METHODS: Cultured PC12 cells were either treated with MPP+ alone or co-treated with one of the omega-6 fatty acids for 1 day. Cell viability was then assessed by using the 3-(4,5-dimethylthiazol-2-yl)-2,5-diphenyltetrazolium bromide (MTT) assay.
RESULTS: Cells treated with 500 μM MPP+ for a day reduced cell viability to ~70% as compared to control group. Linoleic acid (50 and 100 μM) significantly reduced MPP+-induced cell death back to ~85-90% of the control value. The protective effect could be mimicked by arachidonic acid, but not by ciglitazone.
CONCLUSIONS: Both linoleic acid and arachidonic acid are able to inhibit MPP+-induced toxicity in PC12 cells. The protection is not mediated via peroxisome proliferator-activated receptor gamma (PPAR-γ). Overall, the results suggest the potential role of omega-6 fatty acids in the treatment of Parkinson's disease.
MATERIAL AND METHODS: Transmission and field emission scanning electron microscopy (TEM and FESEM) were used for the characterisation of CaCO3 nanocrystals. Cytotoxicity and genotoxic effect of calcium carbonate nanocrystals in cultured mouse embryonic fibroblast NIH 3T3 cell line using various bioassays including MTT, and Neutral red/Trypan blue double-staining assays. LDH, BrdU and reactive oxygen species were used for toxicity analysis. Cellular morphology was examined by scanning electron microscopy (SEM) and confocal fluorescence microscope.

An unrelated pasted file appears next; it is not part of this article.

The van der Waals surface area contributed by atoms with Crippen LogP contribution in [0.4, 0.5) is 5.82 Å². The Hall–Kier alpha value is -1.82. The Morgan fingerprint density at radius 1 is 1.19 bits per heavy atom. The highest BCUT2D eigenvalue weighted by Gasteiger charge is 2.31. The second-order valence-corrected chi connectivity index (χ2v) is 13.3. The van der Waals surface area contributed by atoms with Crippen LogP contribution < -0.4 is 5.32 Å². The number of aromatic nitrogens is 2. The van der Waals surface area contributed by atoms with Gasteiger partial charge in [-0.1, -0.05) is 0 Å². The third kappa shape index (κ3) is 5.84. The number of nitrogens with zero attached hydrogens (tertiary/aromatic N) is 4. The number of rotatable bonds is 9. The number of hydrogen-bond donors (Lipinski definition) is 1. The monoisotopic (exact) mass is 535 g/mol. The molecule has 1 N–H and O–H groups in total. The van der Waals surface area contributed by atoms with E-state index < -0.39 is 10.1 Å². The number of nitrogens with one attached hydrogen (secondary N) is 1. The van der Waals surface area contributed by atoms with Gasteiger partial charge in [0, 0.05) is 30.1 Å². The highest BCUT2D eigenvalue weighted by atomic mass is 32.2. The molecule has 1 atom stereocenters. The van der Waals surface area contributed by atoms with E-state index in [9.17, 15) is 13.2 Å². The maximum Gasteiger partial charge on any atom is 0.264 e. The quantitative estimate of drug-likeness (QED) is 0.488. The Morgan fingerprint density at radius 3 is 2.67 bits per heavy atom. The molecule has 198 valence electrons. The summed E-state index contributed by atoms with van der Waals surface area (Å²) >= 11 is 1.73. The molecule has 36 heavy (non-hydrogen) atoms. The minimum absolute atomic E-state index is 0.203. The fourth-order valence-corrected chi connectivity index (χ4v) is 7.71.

RESULTS: The outcome of the analyses revealed a clear rod-shaped aragonite polymorph of calcium carbonate nanocrystal. The analysed cytotoxic and genotoxicity of CaCO3 nanocrystal on NIH 3T3 cells using different bioassays revealed no significance differences as compared to control. A slight decrease in cell viability was noticed when the cells were exposed to higher concentrations of 200 to 400 µg/ml, while increase in ROS generation and LDH released at 200 and 400 µg/ml was observed.
CONCLUSIONS: The study has shown that CaCO3 nanocrystal is biocompatible and non toxic to NIH 3T3 fibroblast cells. The analysed results offer a promising potential of CaCO3 nanocrystal for the development of intracellular drugs, genes and other macromolecule delivery systems.